THE Protection from Harassment Act was passed in 1997. From parliamentary debates it is clear that the Act was aimed mainly at disputes between individuals ? noisy neighbours, stalkers and their victims ? although this was not stated explicitly. The Act outlaws a ?course of conduct? amounting to harassment, and provides civil remedies, such as compensation, as well as creating a criminal offence.
But does the Act apply in the workplace and is an employer liable for the harassment of one employee by another? That was the question put to the judges in the House of Lords in a case brought by a former clinical auditor against Guy?s and St Thomas? NHS Trust.
Mr Majrowski claimed to have been bullied by his line manager, who had intimidated him, set unrealistic performance targets and was excessively critical about his timekeeping. Mr Majrowski said that his line manager?s behaviour had been motivated by homophobia. Many years after he had left the job Mr Majrowski sought to bring a claim against the trust under the Protection from Harassment Act. The trust argued that there was plenty of employment law already under which he could have brought his claim and that it would be wrong to interpret the 1997 Act to include employment situations. The trust also noted that there was nothing in the Act to indicate that an employer should be vicariously liable if an employee harassed another employee at work. It would be unfair if the trust could be liable to pay compensation for injury caused many years after the relevant incident. The trust observed that, under the Act, Mr Majrowski had six years in which to bring his claim.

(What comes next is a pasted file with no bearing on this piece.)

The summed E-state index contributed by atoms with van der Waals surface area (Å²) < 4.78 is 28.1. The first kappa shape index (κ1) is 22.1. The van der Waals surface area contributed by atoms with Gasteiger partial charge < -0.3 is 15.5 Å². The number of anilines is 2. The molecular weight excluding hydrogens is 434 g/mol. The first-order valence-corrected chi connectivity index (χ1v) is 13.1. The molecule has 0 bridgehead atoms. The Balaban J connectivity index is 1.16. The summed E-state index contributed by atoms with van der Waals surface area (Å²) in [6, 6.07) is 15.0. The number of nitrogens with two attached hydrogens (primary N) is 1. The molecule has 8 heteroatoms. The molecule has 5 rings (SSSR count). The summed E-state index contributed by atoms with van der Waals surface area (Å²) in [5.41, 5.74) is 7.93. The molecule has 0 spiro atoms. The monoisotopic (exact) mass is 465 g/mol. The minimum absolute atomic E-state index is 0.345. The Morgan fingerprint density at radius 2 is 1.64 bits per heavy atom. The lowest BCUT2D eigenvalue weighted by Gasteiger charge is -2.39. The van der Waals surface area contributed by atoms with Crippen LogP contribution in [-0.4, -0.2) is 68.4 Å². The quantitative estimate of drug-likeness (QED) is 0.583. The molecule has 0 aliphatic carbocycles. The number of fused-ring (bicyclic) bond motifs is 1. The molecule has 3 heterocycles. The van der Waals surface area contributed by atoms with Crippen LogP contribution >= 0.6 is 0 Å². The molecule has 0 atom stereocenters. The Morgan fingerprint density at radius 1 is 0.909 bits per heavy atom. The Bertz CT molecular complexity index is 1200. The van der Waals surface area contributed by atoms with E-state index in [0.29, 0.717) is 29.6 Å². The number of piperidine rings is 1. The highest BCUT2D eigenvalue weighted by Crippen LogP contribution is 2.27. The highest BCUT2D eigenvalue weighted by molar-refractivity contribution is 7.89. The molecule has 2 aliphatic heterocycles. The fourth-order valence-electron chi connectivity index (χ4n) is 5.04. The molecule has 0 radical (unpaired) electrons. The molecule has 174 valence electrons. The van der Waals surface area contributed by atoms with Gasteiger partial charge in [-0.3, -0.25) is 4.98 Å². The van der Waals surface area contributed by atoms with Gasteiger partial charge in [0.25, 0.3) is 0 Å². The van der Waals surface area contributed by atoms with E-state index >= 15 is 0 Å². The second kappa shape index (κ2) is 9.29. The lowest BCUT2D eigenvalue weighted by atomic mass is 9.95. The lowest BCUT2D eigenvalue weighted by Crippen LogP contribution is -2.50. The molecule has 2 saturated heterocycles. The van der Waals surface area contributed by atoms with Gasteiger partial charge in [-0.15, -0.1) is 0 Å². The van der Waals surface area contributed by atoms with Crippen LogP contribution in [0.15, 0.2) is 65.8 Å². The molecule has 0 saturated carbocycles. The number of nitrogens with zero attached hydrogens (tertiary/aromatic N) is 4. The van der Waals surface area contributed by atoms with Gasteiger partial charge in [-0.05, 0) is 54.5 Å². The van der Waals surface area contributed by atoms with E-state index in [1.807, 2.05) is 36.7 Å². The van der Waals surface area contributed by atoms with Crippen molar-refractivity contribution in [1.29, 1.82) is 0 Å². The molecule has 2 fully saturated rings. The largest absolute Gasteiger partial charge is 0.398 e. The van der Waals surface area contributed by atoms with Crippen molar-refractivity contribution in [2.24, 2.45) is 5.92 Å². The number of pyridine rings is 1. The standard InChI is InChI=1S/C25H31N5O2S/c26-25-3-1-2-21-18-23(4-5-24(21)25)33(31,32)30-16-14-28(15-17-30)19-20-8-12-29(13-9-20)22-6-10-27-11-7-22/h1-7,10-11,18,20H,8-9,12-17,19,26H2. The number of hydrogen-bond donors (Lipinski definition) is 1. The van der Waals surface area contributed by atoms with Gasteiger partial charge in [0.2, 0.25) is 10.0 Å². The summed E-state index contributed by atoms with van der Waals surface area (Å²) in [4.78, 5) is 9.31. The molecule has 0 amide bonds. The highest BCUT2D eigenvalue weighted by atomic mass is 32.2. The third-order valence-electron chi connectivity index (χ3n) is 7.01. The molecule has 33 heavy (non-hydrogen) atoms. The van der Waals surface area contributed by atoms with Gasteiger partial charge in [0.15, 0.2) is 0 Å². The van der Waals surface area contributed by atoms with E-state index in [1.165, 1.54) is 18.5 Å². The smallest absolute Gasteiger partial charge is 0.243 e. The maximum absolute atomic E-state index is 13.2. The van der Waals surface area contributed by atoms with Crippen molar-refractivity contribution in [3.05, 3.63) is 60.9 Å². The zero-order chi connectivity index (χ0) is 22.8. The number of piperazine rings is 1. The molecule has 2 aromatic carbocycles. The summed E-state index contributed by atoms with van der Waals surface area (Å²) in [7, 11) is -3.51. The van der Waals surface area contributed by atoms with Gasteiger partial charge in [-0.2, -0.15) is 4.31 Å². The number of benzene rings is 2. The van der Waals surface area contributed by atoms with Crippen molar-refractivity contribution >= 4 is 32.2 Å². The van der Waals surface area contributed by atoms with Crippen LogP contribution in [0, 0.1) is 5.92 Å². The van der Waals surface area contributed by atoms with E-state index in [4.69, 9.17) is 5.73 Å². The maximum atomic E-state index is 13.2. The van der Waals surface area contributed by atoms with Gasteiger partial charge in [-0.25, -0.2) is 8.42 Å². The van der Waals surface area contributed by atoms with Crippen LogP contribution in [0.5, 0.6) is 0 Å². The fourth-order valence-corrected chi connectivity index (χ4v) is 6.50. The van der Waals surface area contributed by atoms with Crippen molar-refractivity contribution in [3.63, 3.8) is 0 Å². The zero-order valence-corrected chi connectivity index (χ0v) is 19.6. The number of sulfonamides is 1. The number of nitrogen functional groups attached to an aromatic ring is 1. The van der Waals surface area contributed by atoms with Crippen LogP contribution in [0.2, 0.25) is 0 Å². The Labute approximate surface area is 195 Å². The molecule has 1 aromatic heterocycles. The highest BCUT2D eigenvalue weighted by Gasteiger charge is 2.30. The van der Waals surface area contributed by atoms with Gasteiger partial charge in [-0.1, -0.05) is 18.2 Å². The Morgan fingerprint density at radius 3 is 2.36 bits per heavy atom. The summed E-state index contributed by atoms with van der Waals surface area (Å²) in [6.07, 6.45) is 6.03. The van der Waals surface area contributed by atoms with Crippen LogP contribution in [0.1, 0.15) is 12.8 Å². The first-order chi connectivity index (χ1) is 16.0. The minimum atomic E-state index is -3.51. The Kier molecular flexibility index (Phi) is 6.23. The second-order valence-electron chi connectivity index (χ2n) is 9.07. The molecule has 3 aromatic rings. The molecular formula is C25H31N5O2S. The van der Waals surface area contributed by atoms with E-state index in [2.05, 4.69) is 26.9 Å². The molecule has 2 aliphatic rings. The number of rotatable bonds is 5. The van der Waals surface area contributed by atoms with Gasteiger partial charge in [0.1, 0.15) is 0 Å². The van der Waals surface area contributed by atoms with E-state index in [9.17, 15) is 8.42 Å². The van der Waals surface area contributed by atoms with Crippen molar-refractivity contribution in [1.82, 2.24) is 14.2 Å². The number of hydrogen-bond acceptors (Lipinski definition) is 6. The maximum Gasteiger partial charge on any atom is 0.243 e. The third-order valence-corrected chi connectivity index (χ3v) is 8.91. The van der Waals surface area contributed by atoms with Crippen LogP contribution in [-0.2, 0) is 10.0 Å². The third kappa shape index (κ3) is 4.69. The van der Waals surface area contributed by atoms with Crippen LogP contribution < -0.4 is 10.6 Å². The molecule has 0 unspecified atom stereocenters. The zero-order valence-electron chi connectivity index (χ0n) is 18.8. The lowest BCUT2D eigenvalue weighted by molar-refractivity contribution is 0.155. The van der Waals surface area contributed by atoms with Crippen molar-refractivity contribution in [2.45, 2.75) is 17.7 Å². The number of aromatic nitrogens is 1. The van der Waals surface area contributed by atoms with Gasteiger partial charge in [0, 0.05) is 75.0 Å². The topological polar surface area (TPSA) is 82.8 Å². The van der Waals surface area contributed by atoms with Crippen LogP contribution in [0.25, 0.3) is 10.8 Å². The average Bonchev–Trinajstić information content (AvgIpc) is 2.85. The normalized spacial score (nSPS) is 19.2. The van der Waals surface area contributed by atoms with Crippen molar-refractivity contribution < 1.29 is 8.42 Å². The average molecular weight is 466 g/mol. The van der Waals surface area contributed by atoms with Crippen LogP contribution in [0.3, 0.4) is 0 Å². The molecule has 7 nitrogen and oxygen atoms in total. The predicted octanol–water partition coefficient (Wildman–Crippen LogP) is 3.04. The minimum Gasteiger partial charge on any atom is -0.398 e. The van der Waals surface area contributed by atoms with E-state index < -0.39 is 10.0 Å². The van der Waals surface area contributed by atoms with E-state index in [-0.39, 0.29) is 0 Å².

The House of Lords noted that the usual rule was that an employer should be responsible for his or her employees? actions while at work. Parliament had created a new cause of action under the 1997 Act, but had not specifically stated that an employer could not be liable. It may not have been intended to extend the Act that far, but that was the effect.
Lord Nicholls of Birkenhead posited the example of an employee harassing a customer and said that the employer should certainly be liable in those circumstances. Applying the same logic the Act must apply to harassment between employees also. The court was alive to the risk that its judgment opened up the possibility of disgruntled employees bringing vexatious cases years after the event, but Lord Nicholls said that to exclude all claims would be to ?throw the baby out with the bathwater? and that courts were ?able to separate the wheat from the chaff? early in any proceedings.
Mr Majrowski was allowed to continue with his claim. Employers and their insurers must wait and see if the feared rush of unmeritorious claims from former employees materialises.
Stephen Cragg is a barrister specialising in public law at Doughty Street Chambers E-mail: firstname.lastname@example.org